The Arizona Automobile Dealers Association, a trade group representing new-car and -truck dealers, would not discuss the fee. Association president Bobbie Sparrow did not respond to multiple interview requests.
The fact that some states cap the fees below $100 while others, such as Arizona, have no limits on how much can be charged shows that the fees do not reflect actual costs, consumer advocates say.
"Depending on the state, there is a different treatment of the fees," Toprak of TrueCar.com said. "We do not see a major difference in the time and effort it takes to register a car."
Toprak described the doc fees in some states as "the Wild West," with no laws limiting the amount that can be charged and when it has to be disclosed.
Consumer Reports says car buyers should be wary of any doc fee of more than $100.
"A modest charge of $50 or less for processing documents that establish your title and registration is warranted," the non-profit consumer watchdog says on its website. "Question anything higher than $100."
Eight states currently set a maximum limit on doc fees, according to statistics compiled by TrueCar. Of those, New York is the lowest at $75. The highest is Ohio, which caps fees at $250.
Seven other states do not have caps but restrict what can be legitimately considered as a doc fee and have specific requirements about how the fees are displayed. Of the remaining 35 states, Florida has the highest fees, ranging from $0 to $998 with an average of $610.
Arizona's fees range from $199 to $539, with an average of $398.
Doc fees appear as a separate line item, but Toprak said some dealers don't point it out to buyers.
McPherson at Right Honda said that the $449 doc fee reflected the administrative costs of the transaction. "Everything that is in there is based on costs involved," she said. "Arizona law says it has to be the same price for everybody (buying from the dealer)."
McPherson said the fee is not hidden. While it might not be raised by the salesperson on the showroom floor, it is discussed with customers before they sign contracts, she said.
She said that when customers object to the fee, the dealer tries to work with them. Sometimes dealers offer free oil changes or discounted warranties. In Platner's case, Right Honda reduced the purchase price of the vehicle by $150.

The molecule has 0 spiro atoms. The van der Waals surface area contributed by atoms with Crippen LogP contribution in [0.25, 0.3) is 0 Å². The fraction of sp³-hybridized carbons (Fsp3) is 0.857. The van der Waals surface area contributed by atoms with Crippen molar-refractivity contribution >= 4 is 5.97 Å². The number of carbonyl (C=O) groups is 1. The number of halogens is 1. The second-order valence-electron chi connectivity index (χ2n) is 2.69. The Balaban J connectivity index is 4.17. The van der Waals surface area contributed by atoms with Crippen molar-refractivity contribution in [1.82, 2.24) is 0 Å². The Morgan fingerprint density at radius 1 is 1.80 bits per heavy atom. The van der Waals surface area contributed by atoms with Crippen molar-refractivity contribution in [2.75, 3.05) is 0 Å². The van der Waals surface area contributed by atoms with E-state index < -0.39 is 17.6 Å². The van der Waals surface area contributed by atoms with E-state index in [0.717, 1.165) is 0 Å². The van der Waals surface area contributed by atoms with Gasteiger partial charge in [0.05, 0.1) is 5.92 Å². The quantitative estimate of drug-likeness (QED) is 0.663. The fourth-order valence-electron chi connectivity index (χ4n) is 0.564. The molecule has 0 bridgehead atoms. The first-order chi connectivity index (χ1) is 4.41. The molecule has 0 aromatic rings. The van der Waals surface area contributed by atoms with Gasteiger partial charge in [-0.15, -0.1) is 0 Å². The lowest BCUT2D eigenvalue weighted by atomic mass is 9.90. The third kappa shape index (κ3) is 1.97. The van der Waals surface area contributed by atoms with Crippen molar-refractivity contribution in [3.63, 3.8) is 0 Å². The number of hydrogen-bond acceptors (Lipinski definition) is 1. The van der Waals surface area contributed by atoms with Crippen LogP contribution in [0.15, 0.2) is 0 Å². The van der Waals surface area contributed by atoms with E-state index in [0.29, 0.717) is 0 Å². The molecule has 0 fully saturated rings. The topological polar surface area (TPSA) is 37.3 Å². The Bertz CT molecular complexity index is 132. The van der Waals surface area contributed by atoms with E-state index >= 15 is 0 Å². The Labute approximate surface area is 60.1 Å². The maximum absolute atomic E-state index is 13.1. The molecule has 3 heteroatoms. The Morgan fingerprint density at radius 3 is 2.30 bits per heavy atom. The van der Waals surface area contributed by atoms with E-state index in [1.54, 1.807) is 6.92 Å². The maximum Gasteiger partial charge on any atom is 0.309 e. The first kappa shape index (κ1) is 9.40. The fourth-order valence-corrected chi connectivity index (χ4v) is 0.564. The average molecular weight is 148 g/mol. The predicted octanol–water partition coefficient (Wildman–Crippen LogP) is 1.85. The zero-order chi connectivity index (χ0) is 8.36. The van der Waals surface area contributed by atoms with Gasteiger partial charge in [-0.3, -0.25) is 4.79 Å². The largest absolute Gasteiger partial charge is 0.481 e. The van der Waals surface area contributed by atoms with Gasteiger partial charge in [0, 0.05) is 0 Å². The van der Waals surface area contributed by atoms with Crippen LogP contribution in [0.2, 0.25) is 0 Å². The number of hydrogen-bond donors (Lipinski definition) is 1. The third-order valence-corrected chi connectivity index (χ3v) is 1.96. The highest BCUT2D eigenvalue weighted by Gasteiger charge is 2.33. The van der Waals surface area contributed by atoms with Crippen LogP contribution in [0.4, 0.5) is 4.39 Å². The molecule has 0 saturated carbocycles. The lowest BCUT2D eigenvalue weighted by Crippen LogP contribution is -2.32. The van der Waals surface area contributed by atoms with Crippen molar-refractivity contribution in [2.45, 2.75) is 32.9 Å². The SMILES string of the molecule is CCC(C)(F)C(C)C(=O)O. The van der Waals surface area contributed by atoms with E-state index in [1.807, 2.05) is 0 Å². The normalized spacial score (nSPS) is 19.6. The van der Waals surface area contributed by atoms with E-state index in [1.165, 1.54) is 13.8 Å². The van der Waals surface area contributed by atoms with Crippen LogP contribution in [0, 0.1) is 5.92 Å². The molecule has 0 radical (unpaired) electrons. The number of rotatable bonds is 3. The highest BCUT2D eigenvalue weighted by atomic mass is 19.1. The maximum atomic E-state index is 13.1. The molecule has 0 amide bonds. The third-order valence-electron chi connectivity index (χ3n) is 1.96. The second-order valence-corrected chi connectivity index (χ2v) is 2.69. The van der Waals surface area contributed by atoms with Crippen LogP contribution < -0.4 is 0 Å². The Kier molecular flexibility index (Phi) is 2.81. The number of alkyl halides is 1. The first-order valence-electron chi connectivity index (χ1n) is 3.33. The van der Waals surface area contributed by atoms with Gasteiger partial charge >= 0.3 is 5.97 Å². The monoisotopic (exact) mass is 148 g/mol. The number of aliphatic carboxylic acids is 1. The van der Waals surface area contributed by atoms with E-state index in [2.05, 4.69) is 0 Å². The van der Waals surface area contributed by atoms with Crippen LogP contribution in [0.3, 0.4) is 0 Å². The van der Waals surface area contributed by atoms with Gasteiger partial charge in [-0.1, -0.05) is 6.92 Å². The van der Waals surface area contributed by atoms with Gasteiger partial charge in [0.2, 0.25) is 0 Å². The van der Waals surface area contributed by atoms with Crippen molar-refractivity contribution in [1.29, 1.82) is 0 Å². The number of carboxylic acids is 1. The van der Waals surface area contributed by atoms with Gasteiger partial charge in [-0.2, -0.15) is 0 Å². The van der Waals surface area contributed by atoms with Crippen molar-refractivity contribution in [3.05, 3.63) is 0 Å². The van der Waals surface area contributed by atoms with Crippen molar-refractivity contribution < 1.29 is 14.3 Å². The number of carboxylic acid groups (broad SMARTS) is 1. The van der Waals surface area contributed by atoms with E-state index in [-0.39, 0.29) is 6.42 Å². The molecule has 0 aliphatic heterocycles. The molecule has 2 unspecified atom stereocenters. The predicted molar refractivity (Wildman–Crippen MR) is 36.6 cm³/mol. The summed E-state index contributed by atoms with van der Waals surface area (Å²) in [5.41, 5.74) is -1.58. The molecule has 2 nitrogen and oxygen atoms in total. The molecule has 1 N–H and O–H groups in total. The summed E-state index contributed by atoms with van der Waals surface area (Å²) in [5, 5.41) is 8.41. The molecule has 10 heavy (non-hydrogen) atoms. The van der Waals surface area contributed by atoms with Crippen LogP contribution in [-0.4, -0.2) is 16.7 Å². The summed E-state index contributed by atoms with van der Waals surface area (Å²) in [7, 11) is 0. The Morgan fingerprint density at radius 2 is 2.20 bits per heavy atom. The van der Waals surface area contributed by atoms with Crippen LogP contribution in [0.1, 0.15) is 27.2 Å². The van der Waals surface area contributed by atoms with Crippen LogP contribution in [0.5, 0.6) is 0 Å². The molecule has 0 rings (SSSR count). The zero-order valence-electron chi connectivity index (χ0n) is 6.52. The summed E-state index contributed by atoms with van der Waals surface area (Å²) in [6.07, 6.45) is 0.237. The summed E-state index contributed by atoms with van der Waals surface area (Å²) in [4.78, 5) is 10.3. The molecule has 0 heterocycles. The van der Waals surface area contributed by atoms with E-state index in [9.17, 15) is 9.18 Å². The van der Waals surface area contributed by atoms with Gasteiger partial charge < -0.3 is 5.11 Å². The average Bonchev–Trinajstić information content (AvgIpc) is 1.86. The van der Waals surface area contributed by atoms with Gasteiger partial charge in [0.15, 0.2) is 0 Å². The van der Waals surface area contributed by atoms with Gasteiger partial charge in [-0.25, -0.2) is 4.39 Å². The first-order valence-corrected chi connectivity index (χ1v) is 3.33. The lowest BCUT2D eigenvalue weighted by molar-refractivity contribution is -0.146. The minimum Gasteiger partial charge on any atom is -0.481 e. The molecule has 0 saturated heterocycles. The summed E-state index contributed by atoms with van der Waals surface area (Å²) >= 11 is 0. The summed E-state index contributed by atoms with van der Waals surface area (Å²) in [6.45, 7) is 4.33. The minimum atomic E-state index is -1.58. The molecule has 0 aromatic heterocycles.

"I know she was offered some sort of consolation," McPherson said.
Toprak said the doc fee is just one of several areas "a dealer can bury profits," all of which are dealt with in the finance office as paperwork is being signed. Among the other profit centers Toprak cited were warranties, financing options, insurance, paint-protection plans and accessories.
Platner said she is concerned that in the excitement surrounding a car purchase, few people take the time to read contracts or analyze fees.
She said few people would be willing to walk away from a sale at that point, and given most financing arrangements, many customers likely just would agree to roll the fee into the financing without question.
Platner said she and her husband decided to purchase a CR-V after assurances from the salesman that he would give them the car at $500 over invoice. The sticker price of the car was about $31,900, and the sales price was $29,965.
She said they were set to sign the contract when she noticed the $449 doc fee listed in the paperwork. Although McPherson said the fee is discussed before a contract is signed, Platner said she noticed it first.
"Surprise. The fee was just embedded in the paperwork and not noted by the finance person," Platner said. "Was it legal?"
The finance employee advised that the fee was standard, Platner said. The net result was that instead of paying $500 over invoice, she would be paying closer to $1,000. That wasn't the deal, she said.
Platner said she called her son, who had purchased an Acura from a different dealer two weeks earlier, and he told her that he paid $250 in doc fees.
"It was then crystal clear that this actually was an additional profit for the dealership," she said.
Platner said she refused to pay more than $300 in fees and the dealer agreed to reduce the price of the vehicle.
The Attorney General's Office compares doc fees to other commonplace amenity fees, such as charges for parking or Wi-Fi at a hotel or additional baggage charges at an airline.
Platner disagreed. She points out that the U.S. Department of Transportation mandates that advertised airfare must include all taxes and fees.
"That effectively bans post-purchase-price increases," Platner said. "An airline traveler has more protection than a car buyer."
Platner has turned her car-buying experience into a mission of consumer protection. She said she hopes to petition legislators for a fee cap and specific disclosure requirements. She said Arizona should connect with other states that restrict the amount of doc fees and create regulations that would require dealers to inform consumers about the fee before they walk into a finance office and perhaps even list the fee on the sticker price.
"When you see yourself in a car, you don't have any time to react to (the fee)," Platner said. "You might take it hook, line and sinker."